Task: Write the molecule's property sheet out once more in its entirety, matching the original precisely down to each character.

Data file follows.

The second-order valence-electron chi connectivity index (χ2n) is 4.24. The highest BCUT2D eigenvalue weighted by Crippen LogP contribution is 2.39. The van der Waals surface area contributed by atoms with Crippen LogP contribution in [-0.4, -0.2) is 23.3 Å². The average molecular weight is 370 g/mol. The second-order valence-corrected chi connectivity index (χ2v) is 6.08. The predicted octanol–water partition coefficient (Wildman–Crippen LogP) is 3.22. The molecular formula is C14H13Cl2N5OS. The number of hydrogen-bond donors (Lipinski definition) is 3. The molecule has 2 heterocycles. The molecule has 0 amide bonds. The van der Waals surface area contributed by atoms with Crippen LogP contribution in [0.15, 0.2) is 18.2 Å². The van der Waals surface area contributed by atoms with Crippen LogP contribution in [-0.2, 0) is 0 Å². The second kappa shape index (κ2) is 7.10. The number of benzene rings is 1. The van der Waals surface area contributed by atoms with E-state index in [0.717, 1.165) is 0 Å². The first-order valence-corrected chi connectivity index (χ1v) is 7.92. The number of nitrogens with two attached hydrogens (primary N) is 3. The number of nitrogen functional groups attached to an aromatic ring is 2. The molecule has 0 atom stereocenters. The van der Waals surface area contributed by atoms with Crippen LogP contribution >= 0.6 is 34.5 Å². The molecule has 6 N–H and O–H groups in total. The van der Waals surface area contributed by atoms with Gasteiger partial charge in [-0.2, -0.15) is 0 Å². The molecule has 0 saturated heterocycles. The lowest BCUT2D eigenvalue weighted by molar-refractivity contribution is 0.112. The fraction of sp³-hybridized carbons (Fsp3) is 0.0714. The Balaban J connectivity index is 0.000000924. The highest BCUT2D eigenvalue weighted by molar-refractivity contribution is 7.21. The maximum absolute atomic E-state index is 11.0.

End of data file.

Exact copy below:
The second-order valence-electron chi connectivity index (χ2n) is 4.24. The highest BCUT2D eigenvalue weighted by Crippen LogP contribution is 2.39. The van der Waals surface area contributed by atoms with Crippen LogP contribution in [-0.4, -0.2) is 23.3 Å². The average molecular weight is 370 g/mol. The second-order valence-corrected chi connectivity index (χ2v) is 6.08. The predicted octanol–water partition coefficient (Wildman–Crippen LogP) is 3.22. The molecular formula is C14H13Cl2N5OS. The number of hydrogen-bond donors (Lipinski definition) is 3. The molecule has 2 heterocycles. The molecule has 0 amide bonds. The van der Waals surface area contributed by atoms with Crippen LogP contribution in [0.15, 0.2) is 18.2 Å². The van der Waals surface area contributed by atoms with Crippen LogP contribution in [-0.2, 0) is 0 Å². The second kappa shape index (κ2) is 7.10. The number of benzene rings is 1. The van der Waals surface area contributed by atoms with E-state index in [0.717, 1.165) is 0 Å². The first-order valence-corrected chi connectivity index (χ1v) is 7.92. The number of nitrogens with two attached hydrogens (primary N) is 3. The number of nitrogen functional groups attached to an aromatic ring is 2. The molecule has 0 atom stereocenters. The van der Waals surface area contributed by atoms with Crippen LogP contribution >= 0.6 is 34.5 Å². The molecule has 6 N–H and O–H groups in total. The van der Waals surface area contributed by atoms with Gasteiger partial charge in [-0.2, -0.15) is 0 Å². The molecule has 0 saturated heterocycles. The lowest BCUT2D eigenvalue weighted by molar-refractivity contribution is 0.112. The fraction of sp³-hybridized carbons (Fsp3) is 0.0714. The Balaban J connectivity index is 0.000000924. The highest BCUT2D eigenvalue weighted by molar-refractivity contribution is 7.21. The maximum absolute atomic E-state index is 11.0.